Thing is, with worlds I’m not familiar with, I go to great lengths at getting to know said world. I did this for Bantatay before, for Futbolilits, and Indio. Now, I’m doing the same for My Husband’s Lover. And I must say, The God Box is a very enlightening novel.

Again, it reads like a diary. In my case, even if I wasn’t a fan of how the story was being told, I still think that it’s the best way of getting its point across. It helped me get into the mind of at least one gay character. Sure, he was fictional, but I don’t think the struggles that were presented in the book were. Homosexuality has always gone hand-in-hand with discrimination, and the book dealt with this topic honestly. Realistically. And that’s what I wanted to know more about.

(Last aside: I’m not limiting myself to this book to get to know more about the homosexual lifestyle. That’s just another way of stereotyping, isn’t it? I’m also talking with people, with friends, and watching films that deal with the topic.)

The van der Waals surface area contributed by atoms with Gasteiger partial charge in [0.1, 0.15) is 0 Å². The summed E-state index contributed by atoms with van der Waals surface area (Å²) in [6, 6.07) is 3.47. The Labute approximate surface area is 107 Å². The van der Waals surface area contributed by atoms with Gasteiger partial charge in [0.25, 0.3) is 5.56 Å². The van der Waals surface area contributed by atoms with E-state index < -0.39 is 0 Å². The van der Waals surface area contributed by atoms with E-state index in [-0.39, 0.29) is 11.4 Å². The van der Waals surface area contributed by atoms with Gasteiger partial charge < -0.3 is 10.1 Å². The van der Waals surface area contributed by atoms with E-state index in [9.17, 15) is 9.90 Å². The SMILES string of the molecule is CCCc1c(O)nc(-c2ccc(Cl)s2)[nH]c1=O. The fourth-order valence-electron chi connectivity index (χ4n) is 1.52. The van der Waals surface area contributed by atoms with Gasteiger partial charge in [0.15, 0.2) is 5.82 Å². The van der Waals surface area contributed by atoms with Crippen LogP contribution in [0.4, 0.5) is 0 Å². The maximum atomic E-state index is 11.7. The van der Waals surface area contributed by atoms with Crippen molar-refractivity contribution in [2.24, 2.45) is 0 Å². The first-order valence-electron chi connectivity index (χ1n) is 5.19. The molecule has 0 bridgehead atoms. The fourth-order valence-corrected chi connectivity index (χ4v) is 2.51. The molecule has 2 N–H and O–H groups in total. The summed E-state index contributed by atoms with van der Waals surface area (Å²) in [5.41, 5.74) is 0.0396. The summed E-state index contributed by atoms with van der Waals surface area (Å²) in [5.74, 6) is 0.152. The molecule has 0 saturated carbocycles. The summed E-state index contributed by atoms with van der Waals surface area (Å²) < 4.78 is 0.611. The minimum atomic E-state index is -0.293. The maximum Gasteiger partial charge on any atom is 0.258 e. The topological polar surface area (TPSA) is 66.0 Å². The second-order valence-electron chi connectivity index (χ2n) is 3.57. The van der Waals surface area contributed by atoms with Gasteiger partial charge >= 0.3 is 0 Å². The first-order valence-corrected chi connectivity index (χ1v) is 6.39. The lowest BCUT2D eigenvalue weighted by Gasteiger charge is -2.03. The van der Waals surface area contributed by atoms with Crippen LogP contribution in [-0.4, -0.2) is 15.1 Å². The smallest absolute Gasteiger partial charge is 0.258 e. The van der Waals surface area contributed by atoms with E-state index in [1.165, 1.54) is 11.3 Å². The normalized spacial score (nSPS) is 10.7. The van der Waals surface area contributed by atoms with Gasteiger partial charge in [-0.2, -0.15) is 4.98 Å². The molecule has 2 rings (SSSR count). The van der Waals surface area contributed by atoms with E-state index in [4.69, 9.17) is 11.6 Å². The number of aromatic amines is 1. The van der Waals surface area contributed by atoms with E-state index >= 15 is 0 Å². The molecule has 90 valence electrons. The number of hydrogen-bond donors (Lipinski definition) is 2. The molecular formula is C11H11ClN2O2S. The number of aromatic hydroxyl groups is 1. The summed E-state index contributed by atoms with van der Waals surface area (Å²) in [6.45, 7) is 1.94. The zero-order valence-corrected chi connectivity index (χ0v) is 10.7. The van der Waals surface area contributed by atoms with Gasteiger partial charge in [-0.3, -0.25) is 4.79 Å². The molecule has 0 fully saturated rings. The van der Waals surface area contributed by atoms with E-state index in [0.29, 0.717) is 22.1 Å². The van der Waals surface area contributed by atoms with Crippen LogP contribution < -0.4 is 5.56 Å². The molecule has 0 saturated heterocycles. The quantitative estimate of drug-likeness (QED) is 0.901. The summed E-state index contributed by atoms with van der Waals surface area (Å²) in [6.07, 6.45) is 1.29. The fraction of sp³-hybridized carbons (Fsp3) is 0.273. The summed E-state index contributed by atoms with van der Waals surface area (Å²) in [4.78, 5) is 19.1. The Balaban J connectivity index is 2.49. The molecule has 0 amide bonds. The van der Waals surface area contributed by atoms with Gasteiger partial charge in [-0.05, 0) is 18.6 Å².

The God Box really does a great job of presenting the homosexual lifestyle in a religious context. It presents the confusion, the acceptance, and the fear, with great care and respect. It does a great job at presenting to a straight audience the challenges of being gay without asking for sympathy, nor does it take a high morale ground.

I really have to commend author Alex Sanchez at how he handled the topic.

I didn’t care to find out what the author’s sexual orientation is. I don’t think it should have any bearing on the final product. If Mr. Sanchez turns out to be gay, then I applaud him for not being one who makes out his characters as victims. If he’s straight, then I applaud him even more for presenting realistic characters with realistic fears.

I especially like how the main character didn’t get his questions answered in black and white. He reached a conclusion on his own. He made his decisions. And then he lived with them.

Really, The God Box is a very good novel.

Of course, you shouldn’t take just my word for it:
Guys Lit Wire
Helen’s Book Blog
The Black Sheep